I pulled down a post because the non-financial section, at the top, was based on a Scott Ritter post YouTube dated March 3 but was actually a repost of an earlier video I had missed. So I mistook his information as fresh when it was stale. That led me to reach inaccurate conclusions about the current situation and repeat them in the post.
I should have connected the dots because an on-the-ground and fresh video from the very rah rah Russell Bentley showed him and some buddies in a town outside Mariupol, not in Mariupol, when Ritter prematurely said it had fallen.
This major miscue also means I can no rely on Ritter as reporting accurately on a current basis, as opposed on the background, balance of forces, and incentives, where he presumably still has valid insights. This is disappointing, because what we have left are extremely partisan sources on both sides. The bias from anti-Russian sources has regularly been extreme, with extensive fabrications of narratives (the non-surrender after the famed “Fuck you,” admitted even by the BBC, the use of a video of a Palestinian girl defying Israeli troops as being Ukrainian v. Russian, and more recently, last night a fire at an outbuilding at a nuclear reactor complex that the Russians captured blown up into “nuclear terror“). It has hit the point that it’s hard to trust anything from Western sources, even though Russian aligned ones are clearly problematic too.
However, as I did indicate in the earlier piece, the key to whether Putin can take Ukraine without sowing the seeds of an insurgency is how the Russians deal with resistant cities, with Mariupol an exception due to it being in the hands of the Azov Battalion. The big question is whether Russia can largely encircle these cities and let residents either flee or stay to be starved out, or bombs them into submission. I have assumed Russia will need to use considerable force to subdue Mariupol and so what it does there was not necessarily dispositive of its tactics generally (as in you’d have to see destruction of civilian infrastructure elsewhere before you could determine that this was going to be the Russian approach to resistance generally). However, up to this date, the press has also taken to depicting so far isolated shellings of residential buildings as Russia trying to target civilians, when those cases haven’t yet added up to demonstrating intent, as opposed to “shit happens.”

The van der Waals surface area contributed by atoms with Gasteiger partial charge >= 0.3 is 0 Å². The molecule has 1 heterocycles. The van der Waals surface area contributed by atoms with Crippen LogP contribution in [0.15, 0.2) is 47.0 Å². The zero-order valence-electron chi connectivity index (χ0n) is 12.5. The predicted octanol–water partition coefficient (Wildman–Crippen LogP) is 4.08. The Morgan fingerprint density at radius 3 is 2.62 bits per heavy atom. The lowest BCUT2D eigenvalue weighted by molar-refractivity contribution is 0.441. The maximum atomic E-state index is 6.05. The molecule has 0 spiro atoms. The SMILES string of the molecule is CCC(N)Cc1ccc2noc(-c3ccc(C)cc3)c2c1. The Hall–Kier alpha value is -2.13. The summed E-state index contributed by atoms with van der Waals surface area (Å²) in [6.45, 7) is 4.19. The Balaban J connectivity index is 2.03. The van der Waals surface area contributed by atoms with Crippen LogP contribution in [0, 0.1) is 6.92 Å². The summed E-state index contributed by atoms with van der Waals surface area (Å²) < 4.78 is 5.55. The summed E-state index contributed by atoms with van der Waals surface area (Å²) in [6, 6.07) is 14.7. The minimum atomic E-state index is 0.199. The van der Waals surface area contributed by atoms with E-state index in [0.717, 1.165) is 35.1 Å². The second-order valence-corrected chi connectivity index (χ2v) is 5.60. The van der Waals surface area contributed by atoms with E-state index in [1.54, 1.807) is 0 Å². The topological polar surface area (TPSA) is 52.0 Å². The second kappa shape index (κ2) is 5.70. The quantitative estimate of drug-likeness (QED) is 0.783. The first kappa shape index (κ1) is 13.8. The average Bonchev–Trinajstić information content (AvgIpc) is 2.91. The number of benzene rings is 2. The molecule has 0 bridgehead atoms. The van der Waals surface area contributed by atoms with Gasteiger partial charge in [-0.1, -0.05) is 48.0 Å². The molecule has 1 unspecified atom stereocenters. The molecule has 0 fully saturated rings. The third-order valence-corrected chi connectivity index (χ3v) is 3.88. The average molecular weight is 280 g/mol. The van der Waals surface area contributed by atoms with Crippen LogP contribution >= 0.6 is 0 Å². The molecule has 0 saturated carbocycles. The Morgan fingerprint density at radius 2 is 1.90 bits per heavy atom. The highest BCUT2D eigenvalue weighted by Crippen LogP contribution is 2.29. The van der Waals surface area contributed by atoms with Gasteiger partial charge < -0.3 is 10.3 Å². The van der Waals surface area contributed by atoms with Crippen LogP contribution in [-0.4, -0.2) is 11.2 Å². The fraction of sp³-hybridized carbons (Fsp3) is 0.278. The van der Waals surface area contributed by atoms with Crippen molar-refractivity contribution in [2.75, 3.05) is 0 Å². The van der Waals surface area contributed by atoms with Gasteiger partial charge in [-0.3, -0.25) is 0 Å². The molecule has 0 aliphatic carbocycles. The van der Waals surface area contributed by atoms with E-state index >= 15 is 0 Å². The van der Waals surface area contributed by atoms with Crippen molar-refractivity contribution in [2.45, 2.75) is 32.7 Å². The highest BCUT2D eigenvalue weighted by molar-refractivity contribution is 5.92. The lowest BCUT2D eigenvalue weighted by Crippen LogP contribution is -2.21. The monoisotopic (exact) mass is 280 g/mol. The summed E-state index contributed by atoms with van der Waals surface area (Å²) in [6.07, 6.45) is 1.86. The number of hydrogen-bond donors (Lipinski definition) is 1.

And that gets back to video evidence. Lambert has seen such routine and extensive falsifications that his reflex has become to distrust anything that does not have someone holding a newspaper with a current date (and I failed to use something approaching the same standard with Ritter). So even if the innertubes starts to report on Russian destruction of civilian infrastructure, that’s not in Russia’s interest. One needs to vet evidence that makes claims like that.
Now back to the sections of the earlier post not based on the out of date and troublingly premature statements that turned out to be inaccurate by Ritter.
And again apologies. Lambert and I both find this is the worst informational environment either of us have faced, orders of magnitude worse than the war in Iraq, and I am distressed at having tried one-source shopping on the state of play and badly wrong-footed it.
The press reports that Macron and Putin had a heated 90 minute talk. Reuters said Putin is upping the ante. If Kiev does not come to the table soon, Russia will increase its demands. Oddly the report is based on a Kremlin account; apparently France has not yet provided its readout:
In a statement issued after the French and Russian presidents spoke by phone, the Kremlin made clear its goals included the demilitarisation and neutrality of Ukraine.
Any attempts by Kyiv to delay negotiations between Russian and Ukrainian officials would result in Moscow adding more items to a list of demands it has already set out, it said..
The statement said Russia’s “special operation” in Ukraine was going “according to plan”. It said reports that Russian forces were bombarding Kyiv were part of an “anti-Russia disinformation campaign”, and that Russian forces were doing all they could to protect civilians.
Russia calls its actions in Ukraine a “special operation” that it says is not designed to occupy territory but to destroy its southern neighbour’s military capabilities and capture what it regards as dangerous nationalists.
A couple of days ago, Matt Levine reported no one wanted Russian assets. That’s changed. Bottom feeders are hoovering them up….although perhaps not yet enough to offset the selling pressure. From Bloomberg:
As the U.S. and allies tighten sanctions on Russia and choke off investor demand for its assets, parts of Wall Street are jumping on the buying opportunity that it’s creating.
Goldman Sachs Group Inc. and JPMorgan Chase & Co. have been purchasing beaten-down company bonds tied to Russia in recent days, as hedge funds that specialize in buying cheap credit look to load up on the assets, according to people with knowledge of the private transactions.
Bloomberg piously notes that trading Russian assets isn’t banned.